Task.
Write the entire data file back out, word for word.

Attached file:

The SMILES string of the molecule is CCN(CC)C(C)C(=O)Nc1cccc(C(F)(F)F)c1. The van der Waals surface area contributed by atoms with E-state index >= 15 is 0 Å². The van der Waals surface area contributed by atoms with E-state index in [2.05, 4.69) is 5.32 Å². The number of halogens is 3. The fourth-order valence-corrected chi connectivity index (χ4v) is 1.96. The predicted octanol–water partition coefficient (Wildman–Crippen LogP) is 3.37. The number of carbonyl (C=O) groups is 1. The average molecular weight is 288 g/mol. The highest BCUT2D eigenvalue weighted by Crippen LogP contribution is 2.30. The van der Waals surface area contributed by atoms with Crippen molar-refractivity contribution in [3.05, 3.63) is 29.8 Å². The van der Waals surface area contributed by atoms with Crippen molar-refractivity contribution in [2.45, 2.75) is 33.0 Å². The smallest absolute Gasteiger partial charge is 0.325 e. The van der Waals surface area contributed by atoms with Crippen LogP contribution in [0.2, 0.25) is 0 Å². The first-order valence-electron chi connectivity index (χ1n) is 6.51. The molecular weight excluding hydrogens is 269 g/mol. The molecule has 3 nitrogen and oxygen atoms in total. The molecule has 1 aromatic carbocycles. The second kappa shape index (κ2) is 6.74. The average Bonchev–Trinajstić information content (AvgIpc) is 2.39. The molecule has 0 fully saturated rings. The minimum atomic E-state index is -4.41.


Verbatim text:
The SMILES string of the molecule is CCN(CC)C(C)C(=O)Nc1cccc(C(F)(F)F)c1. The van der Waals surface area contributed by atoms with E-state index >= 15 is 0 Å². The van der Waals surface area contributed by atoms with E-state index in [2.05, 4.69) is 5.32 Å². The number of halogens is 3. The fourth-order valence-corrected chi connectivity index (χ4v) is 1.96. The predicted octanol–water partition coefficient (Wildman–Crippen LogP) is 3.37. The number of carbonyl (C=O) groups is 1. The average molecular weight is 288 g/mol. The highest BCUT2D eigenvalue weighted by Crippen LogP contribution is 2.30. The van der Waals surface area contributed by atoms with Crippen molar-refractivity contribution in [3.05, 3.63) is 29.8 Å². The van der Waals surface area contributed by atoms with Crippen molar-refractivity contribution in [2.45, 2.75) is 33.0 Å². The smallest absolute Gasteiger partial charge is 0.325 e. The van der Waals surface area contributed by atoms with Crippen LogP contribution in [0.2, 0.25) is 0 Å². The first-order valence-electron chi connectivity index (χ1n) is 6.51. The molecular weight excluding hydrogens is 269 g/mol. The molecule has 3 nitrogen and oxygen atoms in total. The molecule has 1 aromatic carbocycles. The second kappa shape index (κ2) is 6.74. The average Bonchev–Trinajstić information content (AvgIpc) is 2.39. The molecule has 0 fully saturated rings. The minimum atomic E-state index is -4.41.